Q: Can the productivity carry over?

A: We certainly hope so. Anytime you can score 24 points in a quarter, if we can average that for four quarters, that’s a little different game. No doubt. That would be very good to build upon that. We just have to do a better job of finishing drives. It starts with being able to protect the football and getting into some of that rhythm and consistency and all of the things we keep talking about.

Q: Why has offensive lineman D.J. Fluker not been in the mix to play and what could he bring to the line if he does?

A: Well, I think there’s a lot of guys that are on the roster – you mentioned D.J., you can talk about Chad Wheeler, some of the other individuals that are here – they all have strengths, they all have weaknesses, it’s just a matter of trying to find the best combination. And I assure you, we move guys around, we try to find what’s going to be the best mixture, if you will, and what’s going to fit with what our game plan is, what the focus of this particular game is and how it will unfold, in terms of matching up against personnel. So, I think there is a competiveness and a toughness that D.J. brings to the game. The guy loves football, he’s a grinder and if he’s given an opportunity, as well as all the guys, we feel comfortable about doing everything we can to get them ready and have them be in a position to be successful if they get a chance.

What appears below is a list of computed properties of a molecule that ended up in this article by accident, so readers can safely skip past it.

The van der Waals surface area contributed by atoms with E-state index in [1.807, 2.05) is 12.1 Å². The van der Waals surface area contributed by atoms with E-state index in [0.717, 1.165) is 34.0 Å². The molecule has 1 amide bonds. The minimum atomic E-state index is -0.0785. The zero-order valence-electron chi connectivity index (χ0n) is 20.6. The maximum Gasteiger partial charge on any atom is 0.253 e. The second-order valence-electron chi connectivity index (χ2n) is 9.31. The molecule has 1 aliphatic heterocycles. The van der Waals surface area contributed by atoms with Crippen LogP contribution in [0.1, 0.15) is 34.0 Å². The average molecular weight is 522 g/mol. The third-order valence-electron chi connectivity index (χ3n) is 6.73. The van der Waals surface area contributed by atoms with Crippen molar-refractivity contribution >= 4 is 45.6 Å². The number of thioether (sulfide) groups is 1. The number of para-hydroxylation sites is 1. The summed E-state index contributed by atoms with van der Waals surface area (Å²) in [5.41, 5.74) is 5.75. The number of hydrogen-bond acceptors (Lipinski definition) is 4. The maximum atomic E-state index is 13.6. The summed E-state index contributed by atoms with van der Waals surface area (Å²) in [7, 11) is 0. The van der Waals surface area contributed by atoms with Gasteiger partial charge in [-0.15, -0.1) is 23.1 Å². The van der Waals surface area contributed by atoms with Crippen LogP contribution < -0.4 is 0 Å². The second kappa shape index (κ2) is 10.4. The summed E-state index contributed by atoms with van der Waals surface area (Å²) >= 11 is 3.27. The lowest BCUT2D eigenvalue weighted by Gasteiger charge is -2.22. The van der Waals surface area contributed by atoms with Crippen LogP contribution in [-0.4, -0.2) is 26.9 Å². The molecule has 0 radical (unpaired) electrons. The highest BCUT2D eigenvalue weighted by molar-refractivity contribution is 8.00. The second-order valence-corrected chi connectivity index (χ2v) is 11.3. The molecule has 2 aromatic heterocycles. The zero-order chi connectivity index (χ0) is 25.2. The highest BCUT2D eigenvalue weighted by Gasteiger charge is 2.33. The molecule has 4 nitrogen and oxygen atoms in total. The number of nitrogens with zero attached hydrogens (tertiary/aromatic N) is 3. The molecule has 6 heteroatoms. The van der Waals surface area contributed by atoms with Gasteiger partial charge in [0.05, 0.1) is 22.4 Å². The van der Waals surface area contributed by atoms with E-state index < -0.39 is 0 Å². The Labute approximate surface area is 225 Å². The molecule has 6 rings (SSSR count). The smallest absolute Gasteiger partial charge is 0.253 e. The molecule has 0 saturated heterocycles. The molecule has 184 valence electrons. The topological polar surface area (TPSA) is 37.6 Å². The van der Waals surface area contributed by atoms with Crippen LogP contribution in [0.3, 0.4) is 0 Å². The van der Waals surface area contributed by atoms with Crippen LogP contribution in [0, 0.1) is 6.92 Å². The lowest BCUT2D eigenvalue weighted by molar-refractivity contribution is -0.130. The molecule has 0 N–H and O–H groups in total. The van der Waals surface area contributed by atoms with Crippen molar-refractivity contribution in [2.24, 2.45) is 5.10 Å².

Q: How much do you think Fluker could be an asset in the run game?

A: Yeah, he’s a strong man and if we have certain concepts where he’s at the point of attack, that’s been a strength of his in the past, when you look at some of the things he did in the preseason. It certainly could be an asset, you could say. I think it’s hard to necessarily say that any one thing, any one quality of a player, any one player specifically is going to make a huge difference. I think it just takes all of us. Starting here first with coaching and getting our guys in positions, and then taking all 11 [players] to do their job on any given play to have it be successful.

Q: Were you encouraged by left tackle Ereck Flowers after last week’s game?

A: I think the entire offensive line did a lot of good things. Anytime against that defensive front you don’t give up a sack – and again, you can talk about how fast the ball got out, but there were some good pictures, some good instances in there. It wasn’t a perfect game by anybody, there never is, but hopefully that’s something we can build upon, in terms of just keeping it a clean pocket and allowing [quarterback] Eli [Manning] the time that when we have that amount of time, we’re able to make some plays downfield.